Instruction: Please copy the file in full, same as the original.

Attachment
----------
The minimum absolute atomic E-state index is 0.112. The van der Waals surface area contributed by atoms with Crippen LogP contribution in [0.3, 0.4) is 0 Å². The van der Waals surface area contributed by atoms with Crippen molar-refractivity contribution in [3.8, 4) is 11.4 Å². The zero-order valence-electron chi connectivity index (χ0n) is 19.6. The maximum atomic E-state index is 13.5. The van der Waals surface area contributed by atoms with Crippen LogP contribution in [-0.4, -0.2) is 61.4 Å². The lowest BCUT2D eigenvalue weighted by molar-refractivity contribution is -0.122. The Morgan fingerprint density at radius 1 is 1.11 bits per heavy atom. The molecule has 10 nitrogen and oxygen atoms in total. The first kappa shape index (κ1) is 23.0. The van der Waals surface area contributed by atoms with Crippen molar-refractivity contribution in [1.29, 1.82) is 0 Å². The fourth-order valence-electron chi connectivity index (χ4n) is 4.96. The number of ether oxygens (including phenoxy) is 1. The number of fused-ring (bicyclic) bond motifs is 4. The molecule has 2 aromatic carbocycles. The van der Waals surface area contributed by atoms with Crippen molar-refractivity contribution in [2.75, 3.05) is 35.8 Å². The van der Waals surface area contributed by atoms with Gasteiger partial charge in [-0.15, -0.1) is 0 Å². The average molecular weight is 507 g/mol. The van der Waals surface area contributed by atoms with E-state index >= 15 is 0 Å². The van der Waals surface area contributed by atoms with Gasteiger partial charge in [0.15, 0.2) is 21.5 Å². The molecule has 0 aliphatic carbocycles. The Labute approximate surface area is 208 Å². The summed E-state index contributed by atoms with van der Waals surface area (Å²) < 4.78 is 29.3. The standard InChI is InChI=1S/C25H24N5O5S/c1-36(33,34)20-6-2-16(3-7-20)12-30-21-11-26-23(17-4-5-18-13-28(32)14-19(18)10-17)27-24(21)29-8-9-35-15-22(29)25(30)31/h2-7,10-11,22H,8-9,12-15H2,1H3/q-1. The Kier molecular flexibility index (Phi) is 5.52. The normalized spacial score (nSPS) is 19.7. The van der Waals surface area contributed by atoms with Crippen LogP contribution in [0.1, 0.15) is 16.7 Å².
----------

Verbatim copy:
The minimum absolute atomic E-state index is 0.112. The van der Waals surface area contributed by atoms with Crippen LogP contribution in [0.3, 0.4) is 0 Å². The van der Waals surface area contributed by atoms with Crippen molar-refractivity contribution in [3.8, 4) is 11.4 Å². The zero-order valence-electron chi connectivity index (χ0n) is 19.6. The maximum atomic E-state index is 13.5. The van der Waals surface area contributed by atoms with Crippen LogP contribution in [-0.4, -0.2) is 61.4 Å². The lowest BCUT2D eigenvalue weighted by molar-refractivity contribution is -0.122. The Morgan fingerprint density at radius 1 is 1.11 bits per heavy atom. The molecule has 10 nitrogen and oxygen atoms in total. The first kappa shape index (κ1) is 23.0. The van der Waals surface area contributed by atoms with Crippen molar-refractivity contribution in [1.29, 1.82) is 0 Å². The fourth-order valence-electron chi connectivity index (χ4n) is 4.96. The number of ether oxygens (including phenoxy) is 1. The number of fused-ring (bicyclic) bond motifs is 4. The molecule has 2 aromatic carbocycles. The van der Waals surface area contributed by atoms with Crippen molar-refractivity contribution in [2.75, 3.05) is 35.8 Å². The van der Waals surface area contributed by atoms with Gasteiger partial charge in [-0.15, -0.1) is 0 Å². The average molecular weight is 507 g/mol. The van der Waals surface area contributed by atoms with E-state index >= 15 is 0 Å². The van der Waals surface area contributed by atoms with Gasteiger partial charge in [0.15, 0.2) is 21.5 Å². The molecule has 0 aliphatic carbocycles. The Labute approximate surface area is 208 Å². The summed E-state index contributed by atoms with van der Waals surface area (Å²) < 4.78 is 29.3. The standard InChI is InChI=1S/C25H24N5O5S/c1-36(33,34)20-6-2-16(3-7-20)12-30-21-11-26-23(17-4-5-18-13-28(32)14-19(18)10-17)27-24(21)29-8-9-35-15-22(29)25(30)31/h2-7,10-11,22H,8-9,12-15H2,1H3/q-1. The Kier molecular flexibility index (Phi) is 5.52. The normalized spacial score (nSPS) is 19.7. The van der Waals surface area contributed by atoms with Crippen LogP contribution in [0.1, 0.15) is 16.7 Å².